Yardley Cattle Company has been selected as the recipient of the 2021 Utah Leopold Conservation Award®. The Yardley family, Farm Bureau members in Beaver, in the southwestern part of the state, have a cow-calf operation and sell top-quality cattle across the county.
Given in honor of renowned conservationist Aldo Leopold, the prestigious award recognizes farmers, ranchers and forestland owners who inspire others with their dedication to land, water and wildlife habitat management on private, working land.
“The Yardleys have a family legacy of doing the right thing with their livestock and with the land, and this award is another example of that,” said Ron Gibson, president of the Utah Farm Bureau Federation. “The Yardleys are great examples of ranchers that are committed to environmental stewardship, and we congratulate them for this award. While we can only recognize one family with this award, we also want to thank the other finalists and the vast majority of farmers and ranchers in our state who feel a sense of responsibility to the land and animals.
For five generations the Yardleys have embraced a sacred stewardship for the land their livelihood depends on.
Best known for selling high-quality beef cattle, the Yardleys understand good livestock production begins with conservation practices that benefit the forage upon which their cattle rely.
“If we take care of the range, it will take care of us,” Gilbert said of grasses and shrubs that grow on their fragile desert range.
Gilbert, 87, is the patriarch of the family behind the Yardley Cattle Company, which oversees, assists in, and coordinates in the management of more than 60,000 acres of private and rental property, and adjacent federal land. Just as they do on their own land, the Yardleys work to maintain a thriving ecological balance with range conservationists from Utah State Trust lands, the federal Bureau of Land Management and U.S. Forest Service.
Their holistic and sustainable approach to range management also applies to raising cattle and customer relations. In addition to a cow-calf operation, they sell high-quality purebred Black Angus, Simmental and Maine Anjou cattle from coast to coast.
“You can do more damage in a year of overgrazing than you can make up for in a lifetime” is a piece of fatherly advice Steven recalls. As a result, their herd’s size is reduced in seasons of drought. In extreme conditions they keep cattle off pastures to protect the landscape.
Yardley family patriarch Gilbert, front row, center, surrounded by his family.
The Yardleys see managing natural resources as a science and an art; A science in learning and an art in applying.
In partnership with others, they’ve rehabilitated thousands of acres of rangelands with controlled burns, removal of Juniper and Pinion trees and invasive brush, and reseeding with native grasses.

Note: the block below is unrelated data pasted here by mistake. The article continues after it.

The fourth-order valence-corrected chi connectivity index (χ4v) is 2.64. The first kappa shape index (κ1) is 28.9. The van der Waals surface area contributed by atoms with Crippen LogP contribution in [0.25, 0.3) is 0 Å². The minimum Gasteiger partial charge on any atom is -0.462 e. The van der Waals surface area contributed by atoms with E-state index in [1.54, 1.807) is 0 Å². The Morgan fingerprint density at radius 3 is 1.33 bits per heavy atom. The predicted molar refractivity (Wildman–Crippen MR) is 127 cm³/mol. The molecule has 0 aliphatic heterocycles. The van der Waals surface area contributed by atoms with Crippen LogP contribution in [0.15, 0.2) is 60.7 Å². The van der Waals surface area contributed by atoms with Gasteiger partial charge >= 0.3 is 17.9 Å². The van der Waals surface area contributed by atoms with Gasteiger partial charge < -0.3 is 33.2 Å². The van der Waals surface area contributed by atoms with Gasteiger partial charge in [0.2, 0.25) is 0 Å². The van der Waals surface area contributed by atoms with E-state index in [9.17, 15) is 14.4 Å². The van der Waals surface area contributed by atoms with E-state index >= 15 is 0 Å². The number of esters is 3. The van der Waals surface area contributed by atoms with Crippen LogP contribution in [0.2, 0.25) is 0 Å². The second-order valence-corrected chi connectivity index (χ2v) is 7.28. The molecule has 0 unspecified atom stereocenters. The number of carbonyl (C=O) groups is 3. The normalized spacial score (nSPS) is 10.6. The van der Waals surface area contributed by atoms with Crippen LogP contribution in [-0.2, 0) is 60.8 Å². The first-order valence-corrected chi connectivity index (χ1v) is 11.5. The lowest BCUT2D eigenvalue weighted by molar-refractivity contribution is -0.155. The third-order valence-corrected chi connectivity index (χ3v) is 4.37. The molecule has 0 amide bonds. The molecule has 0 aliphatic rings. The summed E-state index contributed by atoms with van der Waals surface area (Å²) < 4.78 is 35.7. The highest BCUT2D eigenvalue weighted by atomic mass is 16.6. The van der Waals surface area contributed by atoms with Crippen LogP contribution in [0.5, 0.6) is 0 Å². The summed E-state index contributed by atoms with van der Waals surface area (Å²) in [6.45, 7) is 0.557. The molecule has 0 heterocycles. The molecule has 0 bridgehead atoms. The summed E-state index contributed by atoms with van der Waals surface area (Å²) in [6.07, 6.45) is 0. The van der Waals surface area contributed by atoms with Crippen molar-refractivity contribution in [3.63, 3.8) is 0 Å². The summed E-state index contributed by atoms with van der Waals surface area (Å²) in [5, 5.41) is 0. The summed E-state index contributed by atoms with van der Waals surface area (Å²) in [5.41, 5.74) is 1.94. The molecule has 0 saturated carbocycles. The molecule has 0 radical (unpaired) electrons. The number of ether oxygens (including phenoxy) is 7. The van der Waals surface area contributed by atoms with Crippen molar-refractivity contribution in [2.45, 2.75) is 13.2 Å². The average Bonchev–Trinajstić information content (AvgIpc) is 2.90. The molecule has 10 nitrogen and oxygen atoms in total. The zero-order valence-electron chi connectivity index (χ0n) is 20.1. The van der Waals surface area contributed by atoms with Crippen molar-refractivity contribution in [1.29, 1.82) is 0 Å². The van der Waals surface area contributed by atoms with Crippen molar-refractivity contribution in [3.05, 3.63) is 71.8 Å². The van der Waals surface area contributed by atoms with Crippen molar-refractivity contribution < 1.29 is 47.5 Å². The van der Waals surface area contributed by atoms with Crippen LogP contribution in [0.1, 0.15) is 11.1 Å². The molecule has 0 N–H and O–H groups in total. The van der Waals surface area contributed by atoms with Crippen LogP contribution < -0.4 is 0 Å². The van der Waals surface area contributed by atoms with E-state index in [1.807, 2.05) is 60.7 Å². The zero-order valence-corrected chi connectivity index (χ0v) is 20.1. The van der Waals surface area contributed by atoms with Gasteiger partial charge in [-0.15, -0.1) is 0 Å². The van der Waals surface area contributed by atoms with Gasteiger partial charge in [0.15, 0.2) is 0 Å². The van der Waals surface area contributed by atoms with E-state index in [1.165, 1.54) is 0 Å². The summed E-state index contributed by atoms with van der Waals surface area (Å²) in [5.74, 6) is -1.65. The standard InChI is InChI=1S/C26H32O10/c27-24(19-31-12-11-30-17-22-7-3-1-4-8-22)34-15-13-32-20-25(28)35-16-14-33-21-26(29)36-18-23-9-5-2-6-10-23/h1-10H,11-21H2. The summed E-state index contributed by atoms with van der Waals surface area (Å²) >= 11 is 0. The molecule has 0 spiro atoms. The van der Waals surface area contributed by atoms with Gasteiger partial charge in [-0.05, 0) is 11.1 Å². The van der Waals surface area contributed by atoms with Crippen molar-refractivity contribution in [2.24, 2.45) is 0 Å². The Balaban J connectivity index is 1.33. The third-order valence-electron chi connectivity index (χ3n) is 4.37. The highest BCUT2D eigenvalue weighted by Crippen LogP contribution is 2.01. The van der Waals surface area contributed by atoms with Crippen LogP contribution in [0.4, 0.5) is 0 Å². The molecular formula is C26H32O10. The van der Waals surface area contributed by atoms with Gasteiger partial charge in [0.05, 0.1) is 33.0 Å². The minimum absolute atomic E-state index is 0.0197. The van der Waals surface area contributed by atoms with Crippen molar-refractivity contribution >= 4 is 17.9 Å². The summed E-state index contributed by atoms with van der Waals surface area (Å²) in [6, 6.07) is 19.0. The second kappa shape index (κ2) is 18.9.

Their work to stop the spread of spotted knapweed in Garfield County has nearly eradicated the noxious weed. With the Utah Division of Wildlife Resources, the Yardleys planted water-loving grasses in streambed riparian areas and installed protective fencing to prevent erosion.
By digging several water catchment ponds along a creek, the Yardleys improve water quality downstream by catching silt while providing a water source in otherwise arid locations. Livestock, wildlife, songbirds and amphibians are also provided water in far reaches of the ranch thanks to the development of 12 wells, eight pipelines and five springs that stand as oases in the desert. The Yardleys are also transitioning from windmills to solar panels to operate the wells. While both are sources of renewable energy, the panels are more reliable and have the ability to push water up pipelines.
As a former state FFA officer who now serves as the Western Rangelands Conservation Association’s vice president, Steven aims to set a strong example of what agricultural conservation and animal husbandry can achieve, despite what agriculture’s vocal critics say.
Steven can trace his roots back to when his great-great-grandfather began raising cattle outside of Beaver in 1856, but he takes the most satisfaction in looking forward.
He thinks the most important work that takes place at Yardley Cattle Company is teaching children about the land, the plants on it and the animals that utilize them. It’s his way of passing along his family’s deep, abiding love for the land they ranch on, the water they manage, and their Western way of life.
Leopold Conservation Award
Given in honor of renowned conservationist Aldo Leopold, Sand County Foundation and national sponsor American Farmland Trust present the Leopold Conservation Award to farmers, ranchers and forestland owners in 23 states for land, water and wildlife habitat management.
In 2021, Utah landowners were encouraged to apply (or be nominated) for the award. Applications were reviewed by an independent panel of agricultural and conservation leaders. Among the many outstanding Utah landowners nominated for the award were finalists Lewis Farms of Monticello in San Juan County and Myrin Ranch of Altamont in Duchesne County.
In Utah, the $10,000 award is presented annually by Sand County Foundation, American Farmland Trust, Utah Farm Bureau Federation, Western AgCredit and Utah Cattlemen’s Association. For more information about the award and how to apply in Utah, visit sandcountyfoundation.org or click HERE.